Based out of the San Francisco Bay Area with commanding vocals, killer drums, philosophic tones, and wildly original production, the inimitable duo Pleeay will have you scratching your head.
They’re inspired by a range of genres including art-pop (Bjork), funk (Prince), and punk (Crass). That said, Pleeay self-identifies as alt-pop/post-punk. Full of raw energy from the ballet-trained stage presence of front person Castle Laws (they/them), to the mind-bending beats of instrumentalist Huli Curry (he/him), Pleeay’s goal is to create a place for people to feel their feelings and dance in the face of fear.
Taking over our speakers in a way that instills a sense of anticipation and genuine curiosity, Pleeay has an intriguing universe of revolving ambiance surrounding listeners as their latest single “Call,” speaks into our soul. Embracing the authentic build-up that surfaces through the minimalistic introduction, to the complexity woven confessional of melodies, there’s an effortlessness that takes over in the repetition that hails from each passion-fueled lyrical motif charging through this composition.
With the stand-out words being a back and forth locked into the progression of, ‘I was changing shape to fit the box. I won’t change shape to fit the gown,’ the narrative becomes rather apparent from the perspective of Pleeay as outsiders. From the point of view of the odd ones out in society, Pleeay reiterates a poignant message reminding us that when we make changes to satisfy society, we in turn sacrifice our true selves. We admire the vulnerability that radiates through each sound captured in “Call.”
Pleeay has an ingenious way of making such a notable theme coincide with the allure and mesmerizing hues of a profound reality. Solidifying their signature sound in a world that requests exclusivity, Pleeay is doing an exceptional job at standing apart from the crowd.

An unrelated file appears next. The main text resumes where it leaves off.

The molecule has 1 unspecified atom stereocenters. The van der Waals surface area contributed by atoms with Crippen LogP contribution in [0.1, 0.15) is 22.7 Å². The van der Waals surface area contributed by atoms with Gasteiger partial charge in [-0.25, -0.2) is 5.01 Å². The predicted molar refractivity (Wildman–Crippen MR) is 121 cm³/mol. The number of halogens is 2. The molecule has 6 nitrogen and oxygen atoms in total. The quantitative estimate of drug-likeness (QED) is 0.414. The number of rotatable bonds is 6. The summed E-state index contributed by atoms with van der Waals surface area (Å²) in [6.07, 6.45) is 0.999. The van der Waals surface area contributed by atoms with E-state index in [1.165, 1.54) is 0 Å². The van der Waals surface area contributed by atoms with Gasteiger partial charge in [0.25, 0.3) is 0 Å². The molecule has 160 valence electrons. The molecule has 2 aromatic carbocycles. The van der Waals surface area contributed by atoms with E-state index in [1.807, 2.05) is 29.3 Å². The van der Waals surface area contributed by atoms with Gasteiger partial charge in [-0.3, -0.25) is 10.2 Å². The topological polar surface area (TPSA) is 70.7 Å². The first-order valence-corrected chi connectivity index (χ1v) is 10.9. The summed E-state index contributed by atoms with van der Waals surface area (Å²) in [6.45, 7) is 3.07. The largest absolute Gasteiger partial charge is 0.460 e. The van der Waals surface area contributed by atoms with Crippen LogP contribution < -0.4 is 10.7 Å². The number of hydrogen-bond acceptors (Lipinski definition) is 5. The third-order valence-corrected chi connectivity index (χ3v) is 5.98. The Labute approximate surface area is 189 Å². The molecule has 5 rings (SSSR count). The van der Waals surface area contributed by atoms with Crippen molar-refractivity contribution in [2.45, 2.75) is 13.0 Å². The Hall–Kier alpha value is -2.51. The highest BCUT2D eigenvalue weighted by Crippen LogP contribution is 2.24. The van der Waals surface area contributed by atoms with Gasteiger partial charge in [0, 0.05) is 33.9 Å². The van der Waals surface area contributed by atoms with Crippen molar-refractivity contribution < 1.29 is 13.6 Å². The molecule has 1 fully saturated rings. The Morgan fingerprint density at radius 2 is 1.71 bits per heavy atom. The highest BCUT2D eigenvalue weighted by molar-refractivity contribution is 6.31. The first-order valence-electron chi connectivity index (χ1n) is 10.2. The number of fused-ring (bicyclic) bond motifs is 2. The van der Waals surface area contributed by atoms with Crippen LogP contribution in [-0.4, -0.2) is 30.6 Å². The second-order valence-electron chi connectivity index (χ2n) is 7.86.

We love the message that you place into “Call,” thank you for joining us at BuzzMusic Pleeay to discuss this riveting release. Was there a turning point in your lives that helped to shape your desires for sending this message to your audience?
Castle: CALL is honestly one of my favorite songs to sing because it's so cathartic. It's dark and light all at the same time, which is something I think most people can relate to. It came from my struggles with finding my gender and sexual identities. I was raised in a very heteronormative place, dancing ballet, which is a very heteronormative thing for a "young laaaady". I've been a performer my whole life and it just occurred to me one day that I was constantly performing for other people while hating my insides. It was exhausting trying to embody an image of perfection, but I got so much positive reinforcement for hiding in plain sight because people love putting each other inboxes. I'm so grateful to all the weirdos and deviants before me who fought to be seen, proud, and respected. If I didn't have friends and allies like Huli then I wouldn't have had the courage to break from my conditioning. I still shake my head at how much energy I wasted fighting myself. It felt necessary to talk about the pain of my perfectionism, and the freedom of letting it die all in one song. It. Gets. Better.
Could you please share a glimpse into the creative process you took on when bringing this vision to the surface?
Huli: It tends to go back and forth between me writing the music and Castle writing the lyrics or vocal melodies. Very often I'll come to them with a verse or a chorus or a combination of the two and ask "Whatcha think?", and Castle will hit the ground running with it. Other times, Castle will come to me with some lyrics or a poem and the first thing I think about is what kind of mood the song will be based on lyrical content. Is it a march? A party song? A confession? A call to action? Those are as many actions or environments as they are musical sounds.